In the 1980s, the television show The Equalizer told the story of a trouble-shooter who assisted people in over their heads, with long odds. Denzel Washington brought the role to the big screen in 2014. If you’re a property owner, you might need to have things equalized, too, by using a law written to assist property owners.
Think about it. You’ve put, maybe, your life savings, or retirement money, into a piece of vacant land. You’ve done your homework. You’ve found out the comprehensive plan and the zoning will allow you to open a restaurant, your own neighborhood bar and grill. You buy the land, submit a development plan, apply for and obtain the necessary permits, and break ground on construction. Half-way through your project, you get the news that local government has changed its comprehensive plan and re-zoned your property, mentioning it specifically in the new ordinance. No commercial uses. No grandfather clause.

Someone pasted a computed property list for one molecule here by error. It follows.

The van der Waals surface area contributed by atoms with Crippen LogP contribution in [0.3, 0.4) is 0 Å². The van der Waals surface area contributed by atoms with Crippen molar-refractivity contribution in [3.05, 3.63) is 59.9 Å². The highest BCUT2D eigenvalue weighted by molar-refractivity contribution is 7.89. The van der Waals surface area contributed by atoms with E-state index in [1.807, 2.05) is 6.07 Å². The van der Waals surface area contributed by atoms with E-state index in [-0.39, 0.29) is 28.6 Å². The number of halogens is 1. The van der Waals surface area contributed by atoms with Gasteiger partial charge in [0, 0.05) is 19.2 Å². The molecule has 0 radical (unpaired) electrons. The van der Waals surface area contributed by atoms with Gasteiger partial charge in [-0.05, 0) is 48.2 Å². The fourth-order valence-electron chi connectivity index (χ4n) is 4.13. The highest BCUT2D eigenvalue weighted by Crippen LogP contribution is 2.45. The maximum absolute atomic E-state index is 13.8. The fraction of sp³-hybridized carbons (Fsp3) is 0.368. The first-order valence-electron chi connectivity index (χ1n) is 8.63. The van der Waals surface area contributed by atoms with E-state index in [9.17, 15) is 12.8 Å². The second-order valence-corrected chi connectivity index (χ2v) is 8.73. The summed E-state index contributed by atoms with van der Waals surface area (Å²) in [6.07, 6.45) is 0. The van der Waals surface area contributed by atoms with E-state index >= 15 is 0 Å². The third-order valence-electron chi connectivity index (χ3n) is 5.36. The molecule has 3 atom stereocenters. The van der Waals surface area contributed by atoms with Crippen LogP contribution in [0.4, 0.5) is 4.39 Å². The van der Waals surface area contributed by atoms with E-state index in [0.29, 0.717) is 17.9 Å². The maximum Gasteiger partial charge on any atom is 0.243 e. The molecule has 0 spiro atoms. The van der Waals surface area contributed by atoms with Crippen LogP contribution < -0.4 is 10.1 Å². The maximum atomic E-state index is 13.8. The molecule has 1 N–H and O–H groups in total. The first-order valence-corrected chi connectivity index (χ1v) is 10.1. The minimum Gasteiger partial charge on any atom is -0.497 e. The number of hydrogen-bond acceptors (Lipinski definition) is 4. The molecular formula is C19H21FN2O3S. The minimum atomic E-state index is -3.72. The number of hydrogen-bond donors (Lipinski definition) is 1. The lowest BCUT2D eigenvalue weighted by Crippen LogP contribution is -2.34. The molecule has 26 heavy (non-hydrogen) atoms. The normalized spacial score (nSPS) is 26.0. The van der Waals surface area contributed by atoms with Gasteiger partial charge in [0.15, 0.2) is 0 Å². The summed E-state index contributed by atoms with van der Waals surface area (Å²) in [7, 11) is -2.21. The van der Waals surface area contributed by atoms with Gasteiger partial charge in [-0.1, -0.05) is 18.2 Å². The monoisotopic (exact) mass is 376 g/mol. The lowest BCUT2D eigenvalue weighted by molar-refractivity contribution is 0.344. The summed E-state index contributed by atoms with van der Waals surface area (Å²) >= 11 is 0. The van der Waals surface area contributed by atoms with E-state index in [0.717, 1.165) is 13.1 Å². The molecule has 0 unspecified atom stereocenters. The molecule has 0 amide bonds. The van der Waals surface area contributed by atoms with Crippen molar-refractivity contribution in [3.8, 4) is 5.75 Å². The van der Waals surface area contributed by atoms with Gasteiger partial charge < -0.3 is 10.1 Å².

It if happens to you, Florida has a law that may be able to help you: The Bert J. Harris, Jr., Private Property Rights Protection Act. In subsection (1) of the Act, the Florida Legislature stated: “Therefore, it is the intent of the Legislature that, as a separate and distinct cause of action from the law of takings, the Legislature herein provides for relief, or payment of compensation, when a new law, rule, regulation, or ordinance of the state or a political entity in the state, as applied, unfairly affects real property.”
If a new law, rule, regulation, or ordinance of state or local government has unfairly affected your property, be sure to ask your lawyer if he or she has considered a Bert Harris claim. Equalize your odds.
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